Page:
solo jam

7

Carrie was someone I not only looked up to but someone I considered a friend. She treated us not like fans but as family and the conversations I had with her, whether it was asking us how to use her phone, us asking for advice, her sharing her wisdom or even asking how much money it would take for the whole chat to meet up, those little chats always brightened my day and are memories I’ll forever cherish. I don’t think it’s quite sunk in and I still can’t quite imagine a world where she doesn’t exist but the legacy she’s left behind will continue to make me happy even if she’s no longer here. She’s given me and a lot of girls confidence and strength and was always determined to erase the stigma surrounding mental illness and to support a good cause. I made a lot of close friends through Carrie and I’m forever thankful to her for that. Because of those friends, there’s flowers with my name on at her memorial in LA and the fact that I can pay my respects from across the world because of them is something I’m eternally grateful for. Rest in peace Carrie and Debbie, I’m glad you’ve got each other in that galaxy far far away.

2

“I wanted to have more jam sections. I was starting to feel there was too much “song, song, song” on my previous solo albums, though jamming and soloing have always been important parts of me, as a musician. For whatever reason, I hadn’t really gone into them much, other than on my first asolo record; I wasn’t into soloing as much as playing melodies. A couple of my albums had long solos, and I wanted to do more of that. Sometimes I’d have a song that was two minutes long and it ended up being five minutes because I put a long solo on it or the original arrangement had long solos built into them that I planned as jams, for shifts in atmosphere. Central is a good example because it repeatedly goes from one kind of space to another.”

- John Frusciante on The Empyrean

      With New York Fashion Week just around the corner, Fuzed would be remiss if we didn’t give a special shout out to the baddest mama to ever rock Calvin Klein and a good toe, New York’s own Foxy Brown. Born Inga Marchand in Brooklyn, Brown came in the game swinging in ‘95 after winning a talent contest and later being granted an opportunity to rap alongside a few hip-hop heavyweights on LL Cool J’s controversial “I Shot Ya” remix. The teenage diva’s cut-throat verse stood out among the song’s otherwise all-male line up and soon the future first lady of The Firm was all over the place. Her lethal flows were featured on some of the most memorable hip hop/r&b cuts of the 90s and her solo records on Def Jam Records have sold several million copies since their respective releases. Brown’s unique blend of harsh street tales, black feminism, vibrant youth, and opulence over immediately recognizable r&b samples made her light shine brightly and eventually, media focus was split between her platinum jams and definitive persona, which included her ghetto fabulous sense of style.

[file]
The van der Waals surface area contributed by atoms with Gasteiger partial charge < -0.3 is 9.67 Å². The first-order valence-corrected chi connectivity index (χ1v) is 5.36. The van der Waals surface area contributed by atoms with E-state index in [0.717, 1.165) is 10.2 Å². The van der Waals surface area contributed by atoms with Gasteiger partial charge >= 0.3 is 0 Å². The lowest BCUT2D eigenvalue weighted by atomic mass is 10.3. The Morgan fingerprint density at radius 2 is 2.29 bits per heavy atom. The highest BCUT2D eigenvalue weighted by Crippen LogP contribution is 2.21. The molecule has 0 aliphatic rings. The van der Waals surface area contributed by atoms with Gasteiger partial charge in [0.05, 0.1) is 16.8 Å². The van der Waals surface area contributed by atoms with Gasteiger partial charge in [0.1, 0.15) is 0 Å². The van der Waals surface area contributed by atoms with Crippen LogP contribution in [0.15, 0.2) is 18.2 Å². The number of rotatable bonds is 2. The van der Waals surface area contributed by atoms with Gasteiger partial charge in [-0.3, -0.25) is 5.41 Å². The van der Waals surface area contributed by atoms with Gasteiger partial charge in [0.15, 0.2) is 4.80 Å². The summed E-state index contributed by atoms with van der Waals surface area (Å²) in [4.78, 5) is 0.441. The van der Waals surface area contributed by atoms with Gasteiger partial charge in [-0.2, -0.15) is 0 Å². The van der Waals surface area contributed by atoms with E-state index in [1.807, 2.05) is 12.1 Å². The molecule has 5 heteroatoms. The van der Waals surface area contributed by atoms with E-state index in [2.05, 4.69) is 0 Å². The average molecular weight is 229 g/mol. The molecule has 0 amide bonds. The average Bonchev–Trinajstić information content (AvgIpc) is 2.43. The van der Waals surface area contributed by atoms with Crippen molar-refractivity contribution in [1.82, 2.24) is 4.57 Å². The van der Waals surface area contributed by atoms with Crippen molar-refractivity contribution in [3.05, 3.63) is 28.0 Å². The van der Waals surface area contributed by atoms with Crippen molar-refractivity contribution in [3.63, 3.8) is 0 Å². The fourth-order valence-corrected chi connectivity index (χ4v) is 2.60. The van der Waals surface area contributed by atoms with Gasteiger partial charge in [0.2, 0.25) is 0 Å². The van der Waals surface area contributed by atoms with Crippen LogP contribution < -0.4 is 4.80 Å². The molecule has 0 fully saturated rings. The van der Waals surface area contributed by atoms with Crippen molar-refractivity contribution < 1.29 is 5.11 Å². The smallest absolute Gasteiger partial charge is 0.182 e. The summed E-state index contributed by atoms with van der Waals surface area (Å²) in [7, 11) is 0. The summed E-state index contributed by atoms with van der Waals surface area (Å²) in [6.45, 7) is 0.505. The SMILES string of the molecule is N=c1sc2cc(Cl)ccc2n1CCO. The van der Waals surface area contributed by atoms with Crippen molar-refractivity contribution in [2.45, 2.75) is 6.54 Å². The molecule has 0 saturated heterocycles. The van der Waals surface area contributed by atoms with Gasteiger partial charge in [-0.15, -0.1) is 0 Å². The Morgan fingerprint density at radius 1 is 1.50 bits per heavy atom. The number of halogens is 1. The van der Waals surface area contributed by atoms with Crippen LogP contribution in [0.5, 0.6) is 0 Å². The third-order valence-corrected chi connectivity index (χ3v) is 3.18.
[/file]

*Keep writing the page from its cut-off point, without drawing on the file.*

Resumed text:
You simply couldn’t catch the Fox without a perfectly blended weave, a luxury brand outfit, the finest ice, the ILLEST shoes (Fendi, Prada, Gucci, you name it), and her trademark over-plucked brows. High fashion responded to her positively and by the turn of the century, she could be spotted munching on fruits with model friend Kate Moss and flexing her perfect physique in Calvin Klein’s 1999 international ad campaign for CK Jeans. 

Even in the new millennium, Ms. Brown keeps everyone in check with her baby hair analysis and various style tips shared exclusively via her Instagram account. We salute Foxy for using her voice to inspire multiple generations, as well as for her undeniable influence on high and mainstream fashion. So the next time you wear that Marc Jacobs or some deep purple lipstick, think about and thank the Don Diva! 

Jay-Z, photographed on classic 120mm film, for XXL magazine by Jonathan Mannion in 1999.

This contact sheet is from the XXL shoot that officially announced Jay-Z, DMX, and Ja Rule as the Murder Inc. rap group, shown on the cover of the June 1999 issue. Producer Irv Gotti first gathered Jay, Rule and DMX on Mic Geronimo’s 1995 track ‘Time to Build.’ Gotti would eventually work to get all three artists solo deals with Def Jam in collaboration with their respective labels. The trio worked closely over the next few years, recording tracks together, appearing in one another’s videos, and then hitting the road together on Hov’s Hard Knock Life Tour. As a group, Murder Inc. only officially released two songs - although Ja and Gotti have said there are unreleased tracks in the vault. Murder Inc. could have been one of the greatest rap groups of all time - but sadly ego got in the way of them releasing an album.

“What do you think is gonna happen with three of the illest niggas together?”

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Addicted to this. The Rocket Summer (Bryce Avary) - Solo Jam.

Heard it on the live album and just asdfgkl, it is so good.

I'm Still Here (Preview)
archirnicarus
I'm Still Here (Preview)

So the SU subreddit is doing a project where we’re re-working a bunch of the instrumentals from the show. I’m the arranger for a couple songs and this is a rough preview of the slow jam/synth solo at the end of I’m Still Here. Mandolin (in bad need of a strings change) and synth are real recordings (that solo took a good bit of practice), and the rest are MIDI instruments for now. Whole track to be recorded by June!!

WHO NEEDS CONTEXT WHEN YOU HAVE KANAN TACKLING AN AT-AT.

…was there an episode, was there other stuff in RR, I don’t actually care because this clip alone will tide me over until January because I am just that shallow.